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Exhibitor Viewpoint: Tom Hartnett, Comrex

"My hope is more effort will be shown by the big players toward interoperability"

The spring NAB Show is 11 weeks away. Here we begin a series of short Q&As with manufacturers about their plans and offerings, to help you get the most out of the big annual trade show. Tom Hartnett is technical director of Comrex.

Q. What do you anticipate will be the most significant technology trend at the 2015 NAB Show?

As in recent years, the hot trend will still be studio-based IP audio. My hope is more effort will be shown by the big players toward interoperability. AES67 is a good start, but there’s a long way to go before actual users can buy gear that’s interoperable. With regard to Comrex, we’ll have something to talk about in this field >wink<.

Q. For radio attendees, what will the emphasis be at Comrex, either new products or other offerings?
Updated functionality to existing lines for the most part this year. From our IP-based talk show systems, to our audio codec hardware, to our LiveShot video codecs, we’re releasing new firmware for each that dramatically changes and improves the functions.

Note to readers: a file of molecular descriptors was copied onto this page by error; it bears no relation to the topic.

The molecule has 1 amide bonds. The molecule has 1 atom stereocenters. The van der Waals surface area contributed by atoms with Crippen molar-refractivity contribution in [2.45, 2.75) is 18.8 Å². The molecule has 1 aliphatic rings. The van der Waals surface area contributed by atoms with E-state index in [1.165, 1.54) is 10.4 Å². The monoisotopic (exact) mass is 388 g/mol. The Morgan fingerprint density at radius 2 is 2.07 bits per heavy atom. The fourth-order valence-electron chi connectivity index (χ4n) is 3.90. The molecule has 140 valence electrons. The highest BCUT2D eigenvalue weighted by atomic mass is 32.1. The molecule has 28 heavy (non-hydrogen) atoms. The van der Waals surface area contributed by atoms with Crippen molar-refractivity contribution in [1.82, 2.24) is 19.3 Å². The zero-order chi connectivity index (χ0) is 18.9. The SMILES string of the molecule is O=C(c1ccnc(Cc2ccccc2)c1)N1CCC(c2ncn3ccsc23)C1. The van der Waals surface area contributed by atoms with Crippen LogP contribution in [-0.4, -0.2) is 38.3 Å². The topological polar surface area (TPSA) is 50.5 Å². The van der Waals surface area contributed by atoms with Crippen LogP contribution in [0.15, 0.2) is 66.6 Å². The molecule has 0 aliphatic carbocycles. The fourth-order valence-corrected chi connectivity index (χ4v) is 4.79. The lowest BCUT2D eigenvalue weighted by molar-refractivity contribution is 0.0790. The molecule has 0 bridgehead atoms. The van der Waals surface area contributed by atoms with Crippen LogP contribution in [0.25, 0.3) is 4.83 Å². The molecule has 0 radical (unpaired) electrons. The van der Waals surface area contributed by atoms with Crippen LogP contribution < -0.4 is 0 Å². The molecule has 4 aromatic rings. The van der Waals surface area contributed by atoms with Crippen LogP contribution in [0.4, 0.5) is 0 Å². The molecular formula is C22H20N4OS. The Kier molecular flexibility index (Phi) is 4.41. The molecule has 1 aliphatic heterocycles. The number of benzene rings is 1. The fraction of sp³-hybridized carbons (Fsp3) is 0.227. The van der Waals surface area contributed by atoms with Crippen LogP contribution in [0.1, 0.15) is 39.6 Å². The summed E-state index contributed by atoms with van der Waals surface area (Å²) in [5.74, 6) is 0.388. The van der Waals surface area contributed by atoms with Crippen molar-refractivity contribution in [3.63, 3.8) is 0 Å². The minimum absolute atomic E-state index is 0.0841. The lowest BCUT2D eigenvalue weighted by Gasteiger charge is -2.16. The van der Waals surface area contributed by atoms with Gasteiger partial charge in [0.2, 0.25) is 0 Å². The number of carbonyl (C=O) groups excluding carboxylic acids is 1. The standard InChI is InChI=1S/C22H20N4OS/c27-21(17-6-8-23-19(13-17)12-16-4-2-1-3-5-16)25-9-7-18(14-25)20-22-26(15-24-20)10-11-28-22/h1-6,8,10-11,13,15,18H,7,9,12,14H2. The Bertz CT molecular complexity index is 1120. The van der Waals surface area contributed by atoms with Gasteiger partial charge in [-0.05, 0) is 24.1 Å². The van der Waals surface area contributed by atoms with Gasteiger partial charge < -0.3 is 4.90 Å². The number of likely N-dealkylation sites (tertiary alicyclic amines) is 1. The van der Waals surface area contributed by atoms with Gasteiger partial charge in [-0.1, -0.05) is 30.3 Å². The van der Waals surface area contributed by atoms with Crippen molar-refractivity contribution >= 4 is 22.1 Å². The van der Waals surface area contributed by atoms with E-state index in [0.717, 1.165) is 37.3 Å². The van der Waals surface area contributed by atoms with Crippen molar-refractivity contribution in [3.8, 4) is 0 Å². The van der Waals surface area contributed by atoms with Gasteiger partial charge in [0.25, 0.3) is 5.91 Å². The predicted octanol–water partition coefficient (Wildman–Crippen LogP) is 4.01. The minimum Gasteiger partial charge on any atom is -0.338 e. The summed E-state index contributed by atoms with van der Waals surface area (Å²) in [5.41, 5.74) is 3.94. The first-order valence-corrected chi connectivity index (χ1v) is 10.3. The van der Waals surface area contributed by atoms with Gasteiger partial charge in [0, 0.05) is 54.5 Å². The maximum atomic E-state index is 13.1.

Q: How is your new product different from what’s available on the market?
With regard to the STAC-VIP talk-show system, the upgrade allows you to run two independent talk shows in two separate studios on a single hardware system.

Q: Someone recently told us that when it comes to bit rate reduced audio, it’s all “marking time” until linear audio can be sent reliably and cheaply. How close are we?
I’m not buying that. Audio compression is and will still be critical to everything we do outside the studio. The good news is that when deployed correctly it sounds good, withstands tandem coding and is more compatible than ever before.

Q: In addition to radio broadcast offerings, Comrex has been active in the bonded cellular video market. How is that going and what should we expect next?
We’ve been working that angle for several years for the video market. We’ve finally brought this back to our audio gear. With Access and BRIC-Link firmware 4.0, you have the ability to run multiple networks on one end or both, whether those are Ethernet ports or USB modems, simultaneously. This can dramatically improve reliability either for remotes, or for fixed point-to-point IP connections.

Q: Anything else we should know?
Cellular USB modems are critical to our remote customers. Because the mobile carriers are starting to obsolete them (in favor of Wi-Fi hotspots), we’re introducing our own line of 4G LTE modems for use with our products.

Booth: C2627

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